Of the 34,271 households, 32.3% had children under the age of 18 living with them, 49.1% were married couples living together, 13.2% had a female householder with no husband present, 32.5% were non-families, and 26.9% of all households were made up of individuals. The average household size was 2.46 and the average family size was 2.95. The median age was 39.5 years.
The median income for a household in the county was $39,538 and the median income for a family was $48,425. Males had a median income of $40,183 versus $28,668 for females. The per capita income for the county was $20,561. About 13.0% of families and 16.6% of the population were below the poverty line, including 24.6% of those under age 18 and 9.3% of those age 65 or over.
The county is served by 7 high schools: John Glenn High School in New Concord (East Muskingum Local School District), Philo High School confusingly not located in Philo but instead across the river in Duncan Falls (Franklin Local School District), Maysville High School located in South Zanesville (Maysville Local Schools), Bishop Rosecrans (Catholic high school in downtown Zanesville), Tri-Valley High School located in Dresden (Tri-Valley Local School District), West Muskingum High School located in Zanesville (West Muskingum Local School District), and Zanesville High School which, as the name implies, is in Zanesville (Zanesville City School District).
Each high school is the only high school in school districts of the same name, the exception being Roscrans as the district is referred to as Bishop Fenwick.
The county is also served by three colleges, Muskingum University, Zane State College, and a branch campus of Ohio University known as Ohio University Zanesville.
Muskingum County is a Republican stronghold county in presidential elections. The 1964 election is the most recent in which the county voted Democratic, but Bill Clinton came within 48 votes of carrying it in 1996. President Trump won it much more easily than John McCain or Mitt Romney, who each won 52%, while President Trump captured 65% in 2016, and an even more impressive 69% in 2020, and winning also in 2020 by the widest popular vote margin in history, at 15,896 net votes.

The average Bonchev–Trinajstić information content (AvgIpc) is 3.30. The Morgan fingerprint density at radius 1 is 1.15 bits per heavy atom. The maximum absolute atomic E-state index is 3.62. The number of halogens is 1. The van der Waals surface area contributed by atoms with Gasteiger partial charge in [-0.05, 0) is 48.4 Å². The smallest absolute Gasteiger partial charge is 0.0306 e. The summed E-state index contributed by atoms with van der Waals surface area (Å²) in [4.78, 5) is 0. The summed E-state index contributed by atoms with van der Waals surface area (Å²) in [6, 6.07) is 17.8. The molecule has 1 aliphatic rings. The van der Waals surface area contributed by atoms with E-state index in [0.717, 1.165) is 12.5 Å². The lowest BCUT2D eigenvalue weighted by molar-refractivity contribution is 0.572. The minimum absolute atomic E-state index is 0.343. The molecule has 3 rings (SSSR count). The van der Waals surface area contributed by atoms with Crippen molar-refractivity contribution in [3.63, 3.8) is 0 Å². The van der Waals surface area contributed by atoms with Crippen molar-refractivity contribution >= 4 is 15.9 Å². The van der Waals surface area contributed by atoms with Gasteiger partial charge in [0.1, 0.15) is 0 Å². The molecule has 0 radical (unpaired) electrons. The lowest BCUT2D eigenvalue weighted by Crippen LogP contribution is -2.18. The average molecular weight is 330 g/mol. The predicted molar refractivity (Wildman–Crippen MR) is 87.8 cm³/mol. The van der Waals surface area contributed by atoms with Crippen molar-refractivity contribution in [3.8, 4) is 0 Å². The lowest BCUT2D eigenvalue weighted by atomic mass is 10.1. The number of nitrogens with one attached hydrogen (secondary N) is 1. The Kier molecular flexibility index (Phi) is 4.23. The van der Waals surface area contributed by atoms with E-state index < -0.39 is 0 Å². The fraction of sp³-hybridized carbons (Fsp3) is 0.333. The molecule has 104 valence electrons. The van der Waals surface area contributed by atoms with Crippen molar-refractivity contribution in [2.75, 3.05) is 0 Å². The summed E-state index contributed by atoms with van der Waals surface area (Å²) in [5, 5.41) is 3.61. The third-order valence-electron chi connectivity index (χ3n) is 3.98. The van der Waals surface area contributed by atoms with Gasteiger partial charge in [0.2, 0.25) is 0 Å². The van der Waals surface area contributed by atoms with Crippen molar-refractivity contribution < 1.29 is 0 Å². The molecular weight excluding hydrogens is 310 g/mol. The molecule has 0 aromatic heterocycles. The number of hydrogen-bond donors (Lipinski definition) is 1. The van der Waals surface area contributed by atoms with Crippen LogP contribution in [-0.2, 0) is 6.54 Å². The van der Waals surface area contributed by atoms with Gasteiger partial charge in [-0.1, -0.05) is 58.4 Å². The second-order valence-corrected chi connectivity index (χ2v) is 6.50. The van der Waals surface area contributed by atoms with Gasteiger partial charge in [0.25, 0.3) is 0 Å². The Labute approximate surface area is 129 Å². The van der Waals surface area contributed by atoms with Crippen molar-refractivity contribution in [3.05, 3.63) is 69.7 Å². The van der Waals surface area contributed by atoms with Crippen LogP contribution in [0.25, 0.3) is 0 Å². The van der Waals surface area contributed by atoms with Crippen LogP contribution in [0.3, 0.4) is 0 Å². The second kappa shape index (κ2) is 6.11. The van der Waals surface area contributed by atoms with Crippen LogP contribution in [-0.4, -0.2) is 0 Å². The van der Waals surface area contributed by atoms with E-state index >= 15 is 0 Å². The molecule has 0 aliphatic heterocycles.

The Ohio Anti-Slavery Society was originally created as an auxiliary of the American Anti-Slavery Society and held its first meeting Putnam, Ohio, in April 1835.
In 1872, Zanesville annexed the town of Putnam. It is now the Putnam Historic District of Zanesville.
The Muskingum County Library System serves the communities of Muskingum County from its administrative offices in Zanesville, Ohio. This includes service to Dresden, Duncan Falls, New Concord, and Roseville. In 2005, the library loaned more than 918,000 items to its 73,000 cardholders. Total holding are over 328,000 volumes with over 190 periodical subscriptions.
The Wilds is a wildlife preserve open to visitation for a fee.
Other unincorporated communities
This page uses material from the Wikipedia article Muskingum County, OH, which is released under the Creative Commons Attribution-Share-Alike License 4.0.